Most Americans live under the mistaken belief that we live in a democracy. We don't. We live in a Republic. Our founding fathers feared the tyranny of the majority when they wrote our Constitution.
I bring this up because I've been having an interesting email discussion with a News10 viewer who is upset about Proposition 8. He's a military vet and he likes to throw out the word democracy and under God a lot. He's unhappy like a lot of Californians who voted to ban marriage by same sex couples. They believe that Federal Judge Vaughn Walker is thwarting the will of the people.
People tend to forget that we have three branches of government. Each branch, the executive, judicial, and legislative acts as a check and balance. Whether you agree or disagree with the intent of Proposition 8, the judge in this case had every right to make a ruling on its constitutionality. As I wrote in an earlier blog, I agree with Judge Walker's reasoning. As I also pointed out I probably would have felt differently about this issue 30 years ago.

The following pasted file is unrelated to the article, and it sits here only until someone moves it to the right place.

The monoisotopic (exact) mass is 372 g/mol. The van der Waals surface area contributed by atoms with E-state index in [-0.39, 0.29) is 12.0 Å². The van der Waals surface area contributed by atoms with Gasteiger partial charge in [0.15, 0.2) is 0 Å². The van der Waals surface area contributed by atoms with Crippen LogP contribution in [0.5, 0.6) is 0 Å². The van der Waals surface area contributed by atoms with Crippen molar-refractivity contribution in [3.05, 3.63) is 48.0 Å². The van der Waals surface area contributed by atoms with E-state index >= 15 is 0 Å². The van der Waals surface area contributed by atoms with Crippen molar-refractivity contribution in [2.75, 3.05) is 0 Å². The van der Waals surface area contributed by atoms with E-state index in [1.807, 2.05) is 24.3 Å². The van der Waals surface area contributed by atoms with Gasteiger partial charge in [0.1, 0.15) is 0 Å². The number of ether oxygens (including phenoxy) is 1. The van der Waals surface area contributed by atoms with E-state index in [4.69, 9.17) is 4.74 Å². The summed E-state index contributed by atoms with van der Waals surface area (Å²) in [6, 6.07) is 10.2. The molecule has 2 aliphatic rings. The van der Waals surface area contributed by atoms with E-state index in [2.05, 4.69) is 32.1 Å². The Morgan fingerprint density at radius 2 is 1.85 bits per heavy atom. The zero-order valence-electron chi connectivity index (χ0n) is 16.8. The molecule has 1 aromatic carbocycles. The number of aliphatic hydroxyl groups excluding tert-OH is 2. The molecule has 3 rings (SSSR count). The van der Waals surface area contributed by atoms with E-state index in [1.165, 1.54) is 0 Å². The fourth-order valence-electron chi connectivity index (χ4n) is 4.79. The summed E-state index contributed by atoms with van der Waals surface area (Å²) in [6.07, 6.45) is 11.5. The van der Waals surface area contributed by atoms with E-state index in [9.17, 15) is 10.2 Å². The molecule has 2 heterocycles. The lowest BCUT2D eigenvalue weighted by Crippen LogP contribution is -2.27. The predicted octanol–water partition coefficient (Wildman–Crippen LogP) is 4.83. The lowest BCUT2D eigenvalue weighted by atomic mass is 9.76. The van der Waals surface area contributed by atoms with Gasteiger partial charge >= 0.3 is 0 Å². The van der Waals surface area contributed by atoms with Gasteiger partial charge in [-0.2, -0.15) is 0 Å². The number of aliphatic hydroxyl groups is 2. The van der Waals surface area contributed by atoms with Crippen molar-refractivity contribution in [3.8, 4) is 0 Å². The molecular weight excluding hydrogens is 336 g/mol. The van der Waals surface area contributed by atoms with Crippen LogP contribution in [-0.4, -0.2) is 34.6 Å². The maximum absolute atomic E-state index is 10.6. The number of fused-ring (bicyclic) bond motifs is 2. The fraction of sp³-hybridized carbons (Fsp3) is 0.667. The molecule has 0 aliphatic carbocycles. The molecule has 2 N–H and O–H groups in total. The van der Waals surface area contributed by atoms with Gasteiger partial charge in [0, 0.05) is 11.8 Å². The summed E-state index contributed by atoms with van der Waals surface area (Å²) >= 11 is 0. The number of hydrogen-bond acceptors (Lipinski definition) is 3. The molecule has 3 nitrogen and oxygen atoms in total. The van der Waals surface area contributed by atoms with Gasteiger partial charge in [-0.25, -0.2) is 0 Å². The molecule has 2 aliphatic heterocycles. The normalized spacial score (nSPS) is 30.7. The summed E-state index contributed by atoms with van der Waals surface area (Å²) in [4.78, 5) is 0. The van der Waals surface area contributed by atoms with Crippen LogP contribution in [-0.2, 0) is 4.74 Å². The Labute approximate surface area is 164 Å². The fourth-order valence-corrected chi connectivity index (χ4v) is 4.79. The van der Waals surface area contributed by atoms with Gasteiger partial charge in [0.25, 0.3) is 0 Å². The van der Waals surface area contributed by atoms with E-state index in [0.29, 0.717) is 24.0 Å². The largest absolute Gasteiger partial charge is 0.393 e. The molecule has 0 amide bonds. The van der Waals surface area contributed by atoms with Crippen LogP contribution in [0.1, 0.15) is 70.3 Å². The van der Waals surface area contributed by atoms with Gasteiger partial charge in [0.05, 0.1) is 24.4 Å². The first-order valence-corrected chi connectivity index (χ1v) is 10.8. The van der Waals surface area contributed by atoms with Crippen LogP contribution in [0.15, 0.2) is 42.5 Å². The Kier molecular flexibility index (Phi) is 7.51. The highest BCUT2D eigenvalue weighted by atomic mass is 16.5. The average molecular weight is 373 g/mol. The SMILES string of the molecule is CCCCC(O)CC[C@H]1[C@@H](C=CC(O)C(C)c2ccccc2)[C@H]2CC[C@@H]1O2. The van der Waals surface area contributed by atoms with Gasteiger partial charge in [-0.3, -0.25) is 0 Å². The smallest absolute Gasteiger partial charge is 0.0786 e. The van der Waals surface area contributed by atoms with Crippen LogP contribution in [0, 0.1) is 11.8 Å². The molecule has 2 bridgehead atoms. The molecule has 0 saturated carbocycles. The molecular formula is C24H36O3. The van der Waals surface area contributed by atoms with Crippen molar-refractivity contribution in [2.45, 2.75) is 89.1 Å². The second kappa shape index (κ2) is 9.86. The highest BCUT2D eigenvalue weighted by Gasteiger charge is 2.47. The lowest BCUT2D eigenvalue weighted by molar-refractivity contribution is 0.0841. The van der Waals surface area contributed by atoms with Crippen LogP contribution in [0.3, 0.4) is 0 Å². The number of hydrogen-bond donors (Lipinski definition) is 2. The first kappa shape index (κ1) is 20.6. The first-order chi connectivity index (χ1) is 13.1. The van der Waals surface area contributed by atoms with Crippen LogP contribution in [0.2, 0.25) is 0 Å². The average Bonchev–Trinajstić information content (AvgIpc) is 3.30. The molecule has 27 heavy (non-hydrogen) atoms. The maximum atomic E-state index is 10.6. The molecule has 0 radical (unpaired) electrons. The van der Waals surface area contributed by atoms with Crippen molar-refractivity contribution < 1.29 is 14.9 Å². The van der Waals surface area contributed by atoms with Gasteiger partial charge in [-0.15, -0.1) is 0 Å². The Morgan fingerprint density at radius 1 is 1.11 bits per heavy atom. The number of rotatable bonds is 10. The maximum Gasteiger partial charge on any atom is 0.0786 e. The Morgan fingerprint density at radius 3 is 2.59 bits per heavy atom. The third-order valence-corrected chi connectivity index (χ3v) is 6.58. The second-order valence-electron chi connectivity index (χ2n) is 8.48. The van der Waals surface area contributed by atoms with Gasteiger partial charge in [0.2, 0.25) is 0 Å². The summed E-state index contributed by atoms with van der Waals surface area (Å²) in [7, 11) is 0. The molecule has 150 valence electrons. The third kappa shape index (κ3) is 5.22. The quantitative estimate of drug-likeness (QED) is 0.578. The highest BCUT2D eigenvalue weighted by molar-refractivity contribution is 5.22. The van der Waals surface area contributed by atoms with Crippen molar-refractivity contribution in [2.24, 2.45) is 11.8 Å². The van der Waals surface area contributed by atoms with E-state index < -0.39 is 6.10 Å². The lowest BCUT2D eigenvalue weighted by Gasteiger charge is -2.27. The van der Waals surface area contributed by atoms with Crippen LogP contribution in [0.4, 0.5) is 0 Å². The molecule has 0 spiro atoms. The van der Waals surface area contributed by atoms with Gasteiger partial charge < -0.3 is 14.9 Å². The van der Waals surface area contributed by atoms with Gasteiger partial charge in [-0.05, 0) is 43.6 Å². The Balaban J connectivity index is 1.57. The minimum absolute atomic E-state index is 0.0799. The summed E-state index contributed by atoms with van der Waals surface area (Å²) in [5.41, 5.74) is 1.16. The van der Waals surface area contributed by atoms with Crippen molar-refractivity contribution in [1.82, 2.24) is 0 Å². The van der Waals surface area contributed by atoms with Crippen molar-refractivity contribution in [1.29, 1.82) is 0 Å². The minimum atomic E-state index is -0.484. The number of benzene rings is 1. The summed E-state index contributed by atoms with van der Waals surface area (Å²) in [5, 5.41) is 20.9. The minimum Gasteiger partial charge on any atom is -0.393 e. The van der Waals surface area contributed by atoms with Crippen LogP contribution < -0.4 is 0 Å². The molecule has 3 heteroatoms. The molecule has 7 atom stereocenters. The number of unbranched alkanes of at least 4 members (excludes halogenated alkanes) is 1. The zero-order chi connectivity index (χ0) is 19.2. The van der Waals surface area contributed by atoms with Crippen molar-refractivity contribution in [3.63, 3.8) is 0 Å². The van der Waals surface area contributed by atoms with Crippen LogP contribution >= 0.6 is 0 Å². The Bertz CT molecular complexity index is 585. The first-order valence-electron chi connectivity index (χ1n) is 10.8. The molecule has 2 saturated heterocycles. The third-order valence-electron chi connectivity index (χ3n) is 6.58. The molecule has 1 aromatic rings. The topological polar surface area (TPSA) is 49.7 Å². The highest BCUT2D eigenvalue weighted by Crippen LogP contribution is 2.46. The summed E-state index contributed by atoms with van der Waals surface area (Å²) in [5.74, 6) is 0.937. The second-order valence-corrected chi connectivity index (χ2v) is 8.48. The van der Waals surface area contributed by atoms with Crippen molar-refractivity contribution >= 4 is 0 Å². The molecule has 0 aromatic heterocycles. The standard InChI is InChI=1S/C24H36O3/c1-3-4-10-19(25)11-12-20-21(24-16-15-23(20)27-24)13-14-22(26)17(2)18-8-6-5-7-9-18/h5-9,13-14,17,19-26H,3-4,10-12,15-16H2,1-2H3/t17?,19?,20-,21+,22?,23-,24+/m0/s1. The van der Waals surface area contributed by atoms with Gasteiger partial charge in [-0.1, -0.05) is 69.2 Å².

But ask yourself this, what if the majority of Californians voted to put anyone named John into an internment camp? Just because a majority of people want something doesn't make it constitutional. Thank goodness we have three branches and even with it, the tyranny of the majority can often trample the rights of the minority. Just ask Japanese-Americans living in California who were around during World War II.
Another California proposition which would legalize marijuana is sure to end up before a federal judge if it passes. It's a classic state versus federal power quandary. I wonder how these pro-Prop 8, anti-marijuana folks will feel if a federal judge stops the will of the people then?